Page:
Sudan's warring parties Monday agreed to extend a cease-fire until the end of March. However, important issues remain to be worked out, including aspects of power sharing.
After five weeks of peace talks in neighboring Kenya, the Sudanese government and rebels of the Sudan People's Liberation Army (SPLA) signed a memorandum extending their current cease-fire until March 31, when peace talks are scheduled to end. The cease-fire was originally due to expire at the end of next month.
But there is disappointment that the two sides failed to reach a comprehensive agreement on sharing power, although they did agree on some aspects of that.
The SPLA took up arms against the Sudanese government in 1983 to fight for greater autonomy for the south. Some two million people have since died, mainly through war-related famine.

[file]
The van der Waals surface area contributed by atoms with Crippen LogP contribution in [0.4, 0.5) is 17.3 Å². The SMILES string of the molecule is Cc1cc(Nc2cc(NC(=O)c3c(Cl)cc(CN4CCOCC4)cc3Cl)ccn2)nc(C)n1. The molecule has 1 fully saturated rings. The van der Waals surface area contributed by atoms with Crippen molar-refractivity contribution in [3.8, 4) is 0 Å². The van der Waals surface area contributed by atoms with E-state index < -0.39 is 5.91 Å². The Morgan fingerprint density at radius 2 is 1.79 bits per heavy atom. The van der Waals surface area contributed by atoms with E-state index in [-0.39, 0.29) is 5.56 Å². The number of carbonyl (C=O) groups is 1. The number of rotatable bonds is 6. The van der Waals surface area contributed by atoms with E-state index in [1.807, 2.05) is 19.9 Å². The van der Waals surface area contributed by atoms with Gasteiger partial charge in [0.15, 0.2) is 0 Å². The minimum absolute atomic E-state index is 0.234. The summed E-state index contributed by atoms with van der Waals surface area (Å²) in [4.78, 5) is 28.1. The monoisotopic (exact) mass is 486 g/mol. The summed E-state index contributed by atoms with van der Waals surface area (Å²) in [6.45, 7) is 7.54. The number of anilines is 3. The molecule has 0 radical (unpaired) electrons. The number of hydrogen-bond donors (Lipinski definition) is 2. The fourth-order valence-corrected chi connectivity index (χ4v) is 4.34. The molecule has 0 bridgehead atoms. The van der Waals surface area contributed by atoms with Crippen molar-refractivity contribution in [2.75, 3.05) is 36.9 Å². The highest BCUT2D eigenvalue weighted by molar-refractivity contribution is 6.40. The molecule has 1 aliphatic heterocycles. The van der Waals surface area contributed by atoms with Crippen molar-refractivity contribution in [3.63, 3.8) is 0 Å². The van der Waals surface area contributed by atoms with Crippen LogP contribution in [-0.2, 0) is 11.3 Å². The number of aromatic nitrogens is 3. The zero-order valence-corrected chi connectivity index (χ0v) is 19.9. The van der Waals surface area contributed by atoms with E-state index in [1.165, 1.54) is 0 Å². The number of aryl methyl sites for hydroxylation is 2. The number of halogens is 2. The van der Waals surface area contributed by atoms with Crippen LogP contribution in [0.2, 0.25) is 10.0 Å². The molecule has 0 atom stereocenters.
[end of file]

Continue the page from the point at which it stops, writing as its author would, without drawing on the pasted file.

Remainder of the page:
The talks saw a major breakthrough in July, when Sudan's government agreed to exempt southern Sudan from Islamic Sharia law. It also agreed to a referendum on independence after a six-year interim period.
Although progress has slowed, mediators say there has been movement. The two parties signed a document covering a few points on power-sharing, including holding general elections and a census during a transitional period, and giving southern Sudanese fair representation in the civil service and legislative chambers.
Mediators also draw hope from the Sudanese government and rebels' willingness to continue with negotiations, which reopen in January.
The two sides were unable to agree as to who would hold the posts of president and vice-president. The division of ministries also proved tricky. The SPLA says it wants 40 percent of all ministerial posts in the interim government, but the government said this was too much.
The warring parties also failed to agree on how to share Sudan's new found oil wealth.